Sometimes, when you were a Candidate, you got sent on errands. Sometimes, when Garatt was lucky, the errands took him right past the runner fields. And sometimes they didn’t and he “got lost” or engineered a shortcut that took him past there anyway. It only meant a five minute stop but five minutes could be a blissful thing.
He had his own particular runner he’d been working on making friends with, a lovely dark brown creature he’d quietly fallen in love with. Swiping a piece of fruit or vegetable from meals was doing well for him; she was already starting to recognise him as ‘friend’ or at least ‘food’ and canter over when he passed by. And that made life easier because it meant he could make the most of that five minutes rather than spending most of it leaning over a fence staring at her and making hopeful calling noises.
Tolfast had become accustomed to the faces that frequented the stable yard, as they tended to be either under his tutelage or owners of the animals he oversaw. He was aware when a candidate had begun lingering near the runners occasionally, standing out like a sore thumb in his well-oiled machine. As the boy had not caused any trouble, he had made a habit of letting the journeymen know not to shoo the lad off too fast whenever he arrived. He would have to go back to his lessons, but Tolfast saw no harm in allowing him to dawdle *a little*.
Informed that the boy had shown up again, Tolfast decided it was time to make an introduction. Stuffing a few sweet cubes into his pocket, he made his way out to the runner pens in search of him. Before intruding on the scene by making himself known, though, he waited a short distance away and merely watched the interaction between candidate and beast.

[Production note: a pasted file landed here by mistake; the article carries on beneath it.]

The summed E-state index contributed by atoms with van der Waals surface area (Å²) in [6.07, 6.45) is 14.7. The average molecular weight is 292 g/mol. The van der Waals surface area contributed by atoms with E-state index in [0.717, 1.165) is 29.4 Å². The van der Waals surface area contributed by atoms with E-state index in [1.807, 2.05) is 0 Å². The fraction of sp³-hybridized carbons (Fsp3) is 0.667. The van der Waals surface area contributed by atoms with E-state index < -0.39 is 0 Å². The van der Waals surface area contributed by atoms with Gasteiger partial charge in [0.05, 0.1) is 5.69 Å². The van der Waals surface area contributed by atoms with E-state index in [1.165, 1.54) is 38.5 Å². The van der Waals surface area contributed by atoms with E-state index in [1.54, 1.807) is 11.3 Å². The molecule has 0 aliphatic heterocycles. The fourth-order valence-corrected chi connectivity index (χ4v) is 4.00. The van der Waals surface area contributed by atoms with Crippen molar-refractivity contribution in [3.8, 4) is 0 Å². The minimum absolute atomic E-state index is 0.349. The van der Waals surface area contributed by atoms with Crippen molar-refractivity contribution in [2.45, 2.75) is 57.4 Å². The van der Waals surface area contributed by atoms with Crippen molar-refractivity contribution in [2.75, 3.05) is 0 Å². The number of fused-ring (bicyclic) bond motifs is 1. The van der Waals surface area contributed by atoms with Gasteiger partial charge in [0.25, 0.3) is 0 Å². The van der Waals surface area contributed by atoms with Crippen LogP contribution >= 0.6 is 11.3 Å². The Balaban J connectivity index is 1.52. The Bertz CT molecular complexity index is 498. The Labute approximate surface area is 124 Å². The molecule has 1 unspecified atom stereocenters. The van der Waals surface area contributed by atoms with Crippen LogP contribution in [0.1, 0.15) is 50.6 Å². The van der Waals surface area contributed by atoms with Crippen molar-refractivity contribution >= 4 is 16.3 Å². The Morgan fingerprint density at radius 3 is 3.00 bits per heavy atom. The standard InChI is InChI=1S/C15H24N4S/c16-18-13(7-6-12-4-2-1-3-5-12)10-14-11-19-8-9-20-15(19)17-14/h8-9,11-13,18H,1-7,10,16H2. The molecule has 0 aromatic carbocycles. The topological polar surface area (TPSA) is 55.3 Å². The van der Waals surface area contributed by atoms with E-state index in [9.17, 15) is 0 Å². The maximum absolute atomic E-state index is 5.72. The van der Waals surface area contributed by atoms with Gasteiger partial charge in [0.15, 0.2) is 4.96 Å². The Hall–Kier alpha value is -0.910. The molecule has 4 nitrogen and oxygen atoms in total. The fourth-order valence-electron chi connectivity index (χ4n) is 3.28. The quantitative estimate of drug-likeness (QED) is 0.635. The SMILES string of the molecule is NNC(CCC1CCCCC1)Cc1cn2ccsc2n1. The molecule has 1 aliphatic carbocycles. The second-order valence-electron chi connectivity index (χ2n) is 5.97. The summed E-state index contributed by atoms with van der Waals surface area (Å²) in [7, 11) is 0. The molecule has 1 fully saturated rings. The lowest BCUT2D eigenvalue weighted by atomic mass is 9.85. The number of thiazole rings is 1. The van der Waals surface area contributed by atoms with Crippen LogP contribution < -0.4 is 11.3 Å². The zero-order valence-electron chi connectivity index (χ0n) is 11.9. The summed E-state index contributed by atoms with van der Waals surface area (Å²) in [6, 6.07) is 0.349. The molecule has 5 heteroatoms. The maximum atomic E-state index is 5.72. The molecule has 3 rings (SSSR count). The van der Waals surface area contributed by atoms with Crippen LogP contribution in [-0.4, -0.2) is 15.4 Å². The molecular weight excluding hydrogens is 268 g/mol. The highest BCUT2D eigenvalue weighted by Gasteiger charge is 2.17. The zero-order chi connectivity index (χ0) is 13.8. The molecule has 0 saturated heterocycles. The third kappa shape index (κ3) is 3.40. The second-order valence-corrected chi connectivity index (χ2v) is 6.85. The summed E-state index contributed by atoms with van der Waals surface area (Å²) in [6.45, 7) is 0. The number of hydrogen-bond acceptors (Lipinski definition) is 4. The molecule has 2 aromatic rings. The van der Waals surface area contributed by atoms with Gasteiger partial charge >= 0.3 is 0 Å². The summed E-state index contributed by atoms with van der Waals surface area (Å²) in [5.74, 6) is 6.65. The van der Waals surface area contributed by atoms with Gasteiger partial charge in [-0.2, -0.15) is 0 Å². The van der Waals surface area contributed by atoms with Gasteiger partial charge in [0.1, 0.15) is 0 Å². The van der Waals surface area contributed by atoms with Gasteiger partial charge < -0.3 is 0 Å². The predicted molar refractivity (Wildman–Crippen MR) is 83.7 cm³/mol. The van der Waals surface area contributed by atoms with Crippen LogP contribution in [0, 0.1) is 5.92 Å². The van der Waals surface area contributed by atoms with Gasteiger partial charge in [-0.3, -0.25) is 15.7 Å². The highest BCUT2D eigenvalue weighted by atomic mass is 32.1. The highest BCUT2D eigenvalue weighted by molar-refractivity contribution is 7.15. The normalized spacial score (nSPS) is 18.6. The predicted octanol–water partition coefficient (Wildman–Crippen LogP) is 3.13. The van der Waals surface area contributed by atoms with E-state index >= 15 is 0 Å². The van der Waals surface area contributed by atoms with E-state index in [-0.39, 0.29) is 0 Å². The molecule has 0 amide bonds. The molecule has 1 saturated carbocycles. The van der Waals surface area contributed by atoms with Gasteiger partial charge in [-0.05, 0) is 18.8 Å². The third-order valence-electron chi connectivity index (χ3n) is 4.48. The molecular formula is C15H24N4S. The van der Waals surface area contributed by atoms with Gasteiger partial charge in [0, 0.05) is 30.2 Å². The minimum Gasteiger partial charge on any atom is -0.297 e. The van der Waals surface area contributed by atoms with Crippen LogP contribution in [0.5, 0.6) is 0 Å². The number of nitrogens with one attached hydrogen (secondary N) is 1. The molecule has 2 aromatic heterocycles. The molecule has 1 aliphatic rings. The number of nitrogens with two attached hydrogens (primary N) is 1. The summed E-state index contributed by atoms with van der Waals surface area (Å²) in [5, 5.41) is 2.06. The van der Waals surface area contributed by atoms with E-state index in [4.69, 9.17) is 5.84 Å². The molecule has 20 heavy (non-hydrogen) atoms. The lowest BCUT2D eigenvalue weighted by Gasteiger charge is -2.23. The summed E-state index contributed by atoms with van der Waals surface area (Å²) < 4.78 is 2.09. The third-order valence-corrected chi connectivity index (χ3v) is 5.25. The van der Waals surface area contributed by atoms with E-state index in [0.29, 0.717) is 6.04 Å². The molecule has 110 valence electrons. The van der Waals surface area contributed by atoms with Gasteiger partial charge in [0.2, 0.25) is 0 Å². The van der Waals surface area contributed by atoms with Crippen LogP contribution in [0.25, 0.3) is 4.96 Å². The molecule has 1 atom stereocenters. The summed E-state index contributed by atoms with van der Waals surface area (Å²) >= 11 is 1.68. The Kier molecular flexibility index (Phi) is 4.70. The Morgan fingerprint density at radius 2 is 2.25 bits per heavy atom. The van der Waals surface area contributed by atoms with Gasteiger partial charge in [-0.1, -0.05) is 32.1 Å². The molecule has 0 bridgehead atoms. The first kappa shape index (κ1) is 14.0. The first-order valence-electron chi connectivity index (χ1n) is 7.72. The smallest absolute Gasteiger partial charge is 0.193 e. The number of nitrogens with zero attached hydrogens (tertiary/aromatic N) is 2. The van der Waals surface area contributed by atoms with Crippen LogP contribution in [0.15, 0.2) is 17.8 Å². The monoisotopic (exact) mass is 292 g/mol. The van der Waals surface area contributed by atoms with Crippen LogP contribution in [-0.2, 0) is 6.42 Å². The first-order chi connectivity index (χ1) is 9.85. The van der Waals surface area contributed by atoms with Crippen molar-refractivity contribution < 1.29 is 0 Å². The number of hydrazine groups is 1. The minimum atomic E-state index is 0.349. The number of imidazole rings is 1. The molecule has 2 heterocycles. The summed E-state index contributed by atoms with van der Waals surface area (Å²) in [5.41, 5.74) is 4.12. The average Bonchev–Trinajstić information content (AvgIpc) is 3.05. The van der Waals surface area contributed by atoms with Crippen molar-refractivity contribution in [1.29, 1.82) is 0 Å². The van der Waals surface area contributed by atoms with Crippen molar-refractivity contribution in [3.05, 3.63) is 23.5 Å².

"What's your name?" He asked at last.
Garatt had been quite happy scratching the runner behind one ear. With no idea of what she was called he’d been trying to think up a name for her but nothing seemed to fit. He startled guiltily at the question.
Responses flickered through his head ranging from denial (I was just passing through and she was friendly!) to excuse (It was only an orangeroot and those are good for you!) to self-justification (Anyway, she was hungry!) The ‘oh shards, I’ve been caught’ look was quite quite clear for that moment before he remembered himself and drew himself up as his father had taught him to. Not that standing straight made any difference when you were talking to a veritable giant but still.
“Garatt.” No ‘sir’, his father had been stern on that, you started greeting stables-folk with ‘sir’ and even if you were a small boy it didn’t look good. Still, even as he was trying to look like someone who didn’t have to justify himself he was blushing.
Tolfast watched the boy without a hint of amusement on his face, though that guilty expression had made it hard to suppress laughter. Looking him up and down as though weighing how best to proceed, his gaze left momentarily to the runner standing placidly on the other side of the fence. He knew that one, not the friendliest mare he'd ever met - that she was waiting patiently indicated to Tolfast that the boy had done his work in earning her trust already. His lips twitched in the effort of hiding his smile.
"Right then, Garatt. Where are you s'posed to be right now?"
The guilt intensified. Garatt had been scolded often enough for standing around dreaming over runners and canines when he was meant to be working. Here came another one. He resigned himself to it, shoulders hunching a little unconsciously in preparation for the likely lecture. “Back with the Harpers,” he admitted. “But one of the journeymen needed a message running and she came to say hello so I stopped.” And had just happened to have an orangeroot in his pocket. And definitely had never stopped before.
The runner, impatient with so much attention not being shown to her, whickered and leaned to nose at him, hoping he might be hiding more snacks.
Tolfast finally let crack his smile, glancing between the runner and the boy while Garatt spoke. "She's choosy, that one. Doesn't like just anyone," he explained, fixing the boy with a softened gaze and a quirk of his eyebrow. "Got to have the right touch to lure her in, otherwise she'd ignore ya all day. You can call me Tolfast, Garatt." That look on the younger's face, the defensive posture as he prepared for a tongue lashing - he knew them well. No need to spook him with the authority of Tolfast's rank.
"Have you had many chances to see runners before?" He asked, hazarding a guess. "Used to spend every moment I could find in the stables at the old Hold, when I was your age. They're lovely, ain't they?"